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Acupuncture Today
August, 2013, Vol. 14, Issue 08
 
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A Thousand Insults and A Lot of Pride

By Nancy Post, MAc, PhD

In Pennsylvania, where I live, Chinese medicine ranks second class or even third class to the traditional Western medical model. I take the long view of the class system, however. When you are in second class, you are at least on the train. By contrast, 30 years ago, when I started in this profession, my colleagues and I couldn't even get on board.

Whereas my colleagues in Florida, California, Colorado and New Mexico live with the luxury of primary care status, I have the designation "acupuncturist" on my medical license. Pennsylvania, does not recognize the full scope of Chinese medicine, although it is used by the majority of people worldwide for primary health care. Like many states in the U.S., Pennsylvania only licenses our assessment of patients and use of needles. Thus, a large portion of our treatment protocols, which employ the full spectrum of Chinese medicine are not recognized. Chinese herbal medicine, Chinese physical therapy and exercise techniques, dietary counseling and the use of Western diagnostics such as blood work or imaging are unrecognized and unregulated in Pennsylvania.

Chinese medical practitioners who have primary care status are called "Doctors of Oriental Medicine" or DOMs, and they are recognized by both insurers and patients - many of whom choose Chinese medicine as their preferred option for healthcare. Because of these state-to-state licensing inequalities, our profession, rides in second class.

For example, those of us who national certification in Acupuncture and Chinese Herbology in one state are conferred different authority to order blood work, imaging and other tests, and they also have different ability to bill insurance companies for their work. If they had fully recognized first class status, Doctors of Oriental Medicine (DOM) could easily integrate into Western medicine's healthcare delivery systems. As it stands, second class doctors cannot earn as much, bill as much, or be perceived with sufficient authority to influence policy.

For these reasons, most practitioners of Chinese medicine in the U.S. have to form alliances with Western medical doctors, physical therapists, psychologists, surgeons and hospital administrators so that our patients get what they need. If I think my patients need blood work or imaging, I can call many cooperative Western doctors, share my rationale, and ultimately obtain the information. I have to work harder to get the same results, not unlike the scholarship students at universities who carry a full course load and also work two part-time jobs to afford the privilege of studying at a university. Not unlike scholarship students, our hard work to overcome the additional barriers can erode self-esteem, even though our second class status does not reduce the quality of care.

Western medicine dominates in Philadelphia. Although I have a fulfilling practice of "regulars" who know the value of the care they are receiving, many other patients find themselves caught between advice from their doctors and advice from me. If their doctor is "primary" and my care is considered "alternative" or "complementary," the other opinion often receives more credibility. Here's an example from a very well educated patient, who recently called for treatment of a new injury. A few years ago, this patient came for successful short term treatment of a broken ankle. She sent me an email timed 9:47 PM the night before her 1:00 PM treatment:

"I am really sorry to do this, but i am in a lot of pain with my knee. I thought it was on the mend, but it just keeps getting worse and my internist wants me to see a knee specialist. I have an appointment at a premier orthopedics center downtown. So that is where i am going tomorrow and I think I should hold off on the acupuncture.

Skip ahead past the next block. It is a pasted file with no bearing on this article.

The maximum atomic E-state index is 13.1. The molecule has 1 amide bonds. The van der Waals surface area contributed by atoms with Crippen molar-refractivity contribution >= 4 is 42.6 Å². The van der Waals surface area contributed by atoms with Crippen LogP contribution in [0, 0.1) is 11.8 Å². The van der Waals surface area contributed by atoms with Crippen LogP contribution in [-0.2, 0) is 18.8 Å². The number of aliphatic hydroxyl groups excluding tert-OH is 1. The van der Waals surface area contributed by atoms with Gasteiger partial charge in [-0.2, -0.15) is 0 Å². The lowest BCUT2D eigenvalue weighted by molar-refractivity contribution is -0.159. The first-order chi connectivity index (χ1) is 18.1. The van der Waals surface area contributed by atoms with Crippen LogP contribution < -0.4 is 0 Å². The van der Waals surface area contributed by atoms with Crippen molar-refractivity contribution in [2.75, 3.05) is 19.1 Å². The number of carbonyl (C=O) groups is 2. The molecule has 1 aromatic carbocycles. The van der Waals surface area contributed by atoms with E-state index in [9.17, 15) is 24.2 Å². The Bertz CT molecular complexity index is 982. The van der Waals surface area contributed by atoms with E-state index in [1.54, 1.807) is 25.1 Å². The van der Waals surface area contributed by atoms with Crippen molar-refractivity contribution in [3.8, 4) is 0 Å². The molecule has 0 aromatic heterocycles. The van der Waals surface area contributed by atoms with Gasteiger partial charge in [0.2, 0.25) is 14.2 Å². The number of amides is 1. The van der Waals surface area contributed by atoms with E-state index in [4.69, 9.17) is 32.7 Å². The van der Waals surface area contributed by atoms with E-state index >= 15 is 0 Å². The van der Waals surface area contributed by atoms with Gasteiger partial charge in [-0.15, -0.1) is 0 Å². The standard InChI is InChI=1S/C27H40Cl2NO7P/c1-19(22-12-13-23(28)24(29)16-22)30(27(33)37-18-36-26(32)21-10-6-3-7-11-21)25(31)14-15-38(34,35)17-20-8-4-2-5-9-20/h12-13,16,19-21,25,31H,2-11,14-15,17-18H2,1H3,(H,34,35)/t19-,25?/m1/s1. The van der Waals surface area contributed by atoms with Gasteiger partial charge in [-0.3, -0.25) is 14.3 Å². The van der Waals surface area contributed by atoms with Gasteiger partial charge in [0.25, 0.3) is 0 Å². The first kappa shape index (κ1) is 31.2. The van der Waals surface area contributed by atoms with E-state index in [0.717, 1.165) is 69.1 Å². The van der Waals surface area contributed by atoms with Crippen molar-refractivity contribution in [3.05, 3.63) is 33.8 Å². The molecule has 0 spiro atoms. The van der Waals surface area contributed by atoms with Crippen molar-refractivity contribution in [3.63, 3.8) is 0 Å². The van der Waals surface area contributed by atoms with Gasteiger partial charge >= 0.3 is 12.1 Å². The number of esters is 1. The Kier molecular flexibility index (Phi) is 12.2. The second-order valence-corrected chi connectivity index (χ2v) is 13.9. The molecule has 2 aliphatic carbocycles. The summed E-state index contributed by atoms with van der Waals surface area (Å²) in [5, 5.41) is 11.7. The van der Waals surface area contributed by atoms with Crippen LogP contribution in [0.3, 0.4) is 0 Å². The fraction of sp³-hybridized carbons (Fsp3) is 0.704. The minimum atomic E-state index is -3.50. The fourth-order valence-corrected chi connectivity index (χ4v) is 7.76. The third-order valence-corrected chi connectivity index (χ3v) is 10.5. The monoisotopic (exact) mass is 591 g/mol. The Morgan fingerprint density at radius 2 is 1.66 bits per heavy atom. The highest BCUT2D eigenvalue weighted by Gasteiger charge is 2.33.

I know this is late for canceling and I do apologize. I just fear it isn't smart with the way I feel. Am I wrong?

I will ask the doctor tomorrow, but I have a feeling she will say to wait on the acupuncture.

Best,
Sally"

Previously, the patient told me that she'd had her knee "cleaned out" following a diagnosis of with a partial tear and some deterioration of the medical meniscus. Now, a month post operatively, she was experiencing significant pain and swelling, and she hoped acupuncture could help.

It's interesting to note that "evidence based medicine" often discourages this "cleaning" procedure, since most patients do not improve after surgery. The Western medical model suggests that post operative pain is treated with pain medicine and or physical therapy. Sometimes, further imaging is prescribed to determine what's wrong. Some surgeons admit that the procedure may not help, but they cite the small percent of patients who do improve and present this option to desperate patients.

Western medical options for post operative recovery will not treat the qi and blood stagnation that is causing the post operative knee pain. Thus, the Western doctor's advice directs the patient away from treatment that could serve him or her best, and toward options that lead to further diagnosis or medicine that masks the cause of the pain. Despite the National Institute of Health's (NIH) 1997 endorsement of acupuncture for post-operative pain, most orthopedists do not think of this as an option, much less prescribe this for their patients.

The correct referral, one that would get the best outcome for the patient, would be to send the patient for Chinese medicine post operatively (and possibly physical therapy as well) where we would treat with needles, gua sha and Chinese medicine, not just acupuncture.

So when I was going through my emails at 6:30 A.M. the day of Sally's treatment, I wrote back:

Sally,

The right time to come for acupuncture is when you are in pain, or to prevent pain, so I would respectfully disagree with your plan of action. Most people who see me for knee pain start by using Chinese medicine prior to considering surgery. Often it is effective. If patients wait to call until a problem is too severe to prevent, we start treatment immediately post-operatively to promote healing and reduce swelling. Often if patients wait until weeks after surgery, the pain may be worse. I prefer the pre or post-operative model since it prevents the future pain, but I'll do either.